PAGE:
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Ninth Week of Ordinary Time

Ecclus. 44:1, 9-13 & Mk. 11:11-26

By narrating the stories of various Old Testament saints Ben Sira is hoping to move his readers to emulate them in their own lives.

Just as the saints of the Old Testament were models for him, so too are the modern saints of the Church for us. They encourage us to reach for the highest levels of holiness. But we can find many inspiring examples, too, if we look at our own family history, perhaps exemplary parents and grandparents. Let us thank God for the part they have played if they handed on the faith they treasured to us, and shaped us to be the people we are. In my thanksgiving after Holy Communion I like to remember my good ancestors and the legacy they left in my family line, and I look forward to meeting them one day in Heaven!

Jesus seemed pretty merciless in today's Gospel reading when He cursed the fig tree! After all it was not even the season for figs. He could have enabled the tree to produce fruit, but instead He destroyed it! Jesus never worked a miracle for Himself, so we know it was not a punishment for not satisfying His hunger.

There is a powerful and encouraging message here. Every day, whatever the season, Jesus looks to see whether we are bearing fruit for His kingdom. This incident with the fig tree immediately precedes His entering the Temple at Jerusalem where He expects to find people "busy about His Father's affairs." (Lk 2:49) Instead He finds them occupied in worldly activity, and often fraudulent and unjust activity at that. The fruits of honesty and uprightness that Jesus expects to find are simply not there; so in a sense the fig tree symbolises the empty piety that Jesus encountered in the temple. He entered this holy place looking for spiritual fruit: love, worship and obedience. Instead, He found money changers who had transformed the house of the Lord into a "robber’s den". Overcome with annoyance at the sight, Jesus evicted these irreligious irregularities and established a holy atmosphere, in which He could teach the people.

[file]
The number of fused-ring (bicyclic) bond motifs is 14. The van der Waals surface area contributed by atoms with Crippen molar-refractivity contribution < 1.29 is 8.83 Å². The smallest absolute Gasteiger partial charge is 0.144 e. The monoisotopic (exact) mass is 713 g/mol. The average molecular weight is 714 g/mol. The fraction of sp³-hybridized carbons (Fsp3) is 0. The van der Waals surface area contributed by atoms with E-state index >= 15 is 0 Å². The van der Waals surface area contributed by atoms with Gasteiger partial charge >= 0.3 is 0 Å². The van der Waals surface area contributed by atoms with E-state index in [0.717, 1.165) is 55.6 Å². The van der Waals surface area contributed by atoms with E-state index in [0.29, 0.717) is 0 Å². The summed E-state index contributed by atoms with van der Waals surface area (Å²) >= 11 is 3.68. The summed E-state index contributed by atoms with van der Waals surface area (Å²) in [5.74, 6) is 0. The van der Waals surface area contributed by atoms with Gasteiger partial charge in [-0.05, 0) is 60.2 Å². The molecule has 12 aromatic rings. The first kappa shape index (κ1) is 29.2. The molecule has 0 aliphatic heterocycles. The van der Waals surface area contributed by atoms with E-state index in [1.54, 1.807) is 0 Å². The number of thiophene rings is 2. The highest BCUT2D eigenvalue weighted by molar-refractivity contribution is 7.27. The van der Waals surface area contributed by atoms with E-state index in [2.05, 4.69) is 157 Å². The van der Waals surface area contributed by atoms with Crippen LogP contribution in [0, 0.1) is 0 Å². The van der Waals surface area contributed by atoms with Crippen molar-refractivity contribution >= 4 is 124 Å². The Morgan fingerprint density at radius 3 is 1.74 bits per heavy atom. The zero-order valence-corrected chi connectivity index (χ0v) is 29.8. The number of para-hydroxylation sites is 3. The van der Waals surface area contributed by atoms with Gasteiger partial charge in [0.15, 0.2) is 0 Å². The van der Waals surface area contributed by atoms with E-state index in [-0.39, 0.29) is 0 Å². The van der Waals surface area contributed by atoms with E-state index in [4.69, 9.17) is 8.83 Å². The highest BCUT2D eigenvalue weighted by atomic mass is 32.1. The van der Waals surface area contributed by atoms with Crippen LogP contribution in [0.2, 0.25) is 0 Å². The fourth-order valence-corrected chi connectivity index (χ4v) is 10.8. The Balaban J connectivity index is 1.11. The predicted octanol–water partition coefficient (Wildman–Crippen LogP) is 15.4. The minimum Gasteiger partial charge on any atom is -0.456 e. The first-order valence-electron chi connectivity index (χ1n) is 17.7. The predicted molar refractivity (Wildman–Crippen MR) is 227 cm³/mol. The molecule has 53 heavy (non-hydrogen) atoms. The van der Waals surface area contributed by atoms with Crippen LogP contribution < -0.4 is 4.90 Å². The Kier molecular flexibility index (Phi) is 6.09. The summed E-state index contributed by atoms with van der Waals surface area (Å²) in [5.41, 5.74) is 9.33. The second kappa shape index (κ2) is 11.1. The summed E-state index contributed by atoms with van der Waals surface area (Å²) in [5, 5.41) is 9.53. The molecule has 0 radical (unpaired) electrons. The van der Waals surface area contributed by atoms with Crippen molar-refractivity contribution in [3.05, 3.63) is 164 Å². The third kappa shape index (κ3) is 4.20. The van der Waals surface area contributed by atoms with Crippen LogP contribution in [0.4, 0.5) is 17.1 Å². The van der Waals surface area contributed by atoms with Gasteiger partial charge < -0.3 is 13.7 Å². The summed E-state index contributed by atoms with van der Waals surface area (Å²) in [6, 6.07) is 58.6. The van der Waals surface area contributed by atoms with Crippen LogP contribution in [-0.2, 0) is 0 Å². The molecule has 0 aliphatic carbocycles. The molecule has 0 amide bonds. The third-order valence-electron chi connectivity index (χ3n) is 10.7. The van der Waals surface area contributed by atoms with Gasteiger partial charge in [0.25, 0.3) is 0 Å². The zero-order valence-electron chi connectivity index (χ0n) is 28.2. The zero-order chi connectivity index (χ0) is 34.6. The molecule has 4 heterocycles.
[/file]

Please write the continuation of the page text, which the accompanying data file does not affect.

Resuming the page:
These two dramatic episodes challenge us to examine our own lives. Are we like the fig tree - filled with great potential to bear fruit for the Lord, but still barren and unproductive? The promise of the Gospel is that, no matter what our season of life, we can bear fruit, not by working harder or sacrificing more, but by allowing the indwelling Holy Spirit to strengthen and comfort us with His presence. We can do amazing things when we surrender our hearts to Him and let Him work through us.

Jesus promised that if we did not doubt in our hearts, but believed, then our words would carry divine power. He promised that whatever we ask in prayer, we would receive from the hand of our gracious Father (Mk. 11:23-24).

Lord Jesus, clear our hearts of all wrongful influence so that the Holy Spirit can bring His life to us. Help us to learn to trust in the Spirit's power and not in our limited capabilities - in both the large and small situations that we face – and give us the confidence that our lives will bear fruit for God's glory.

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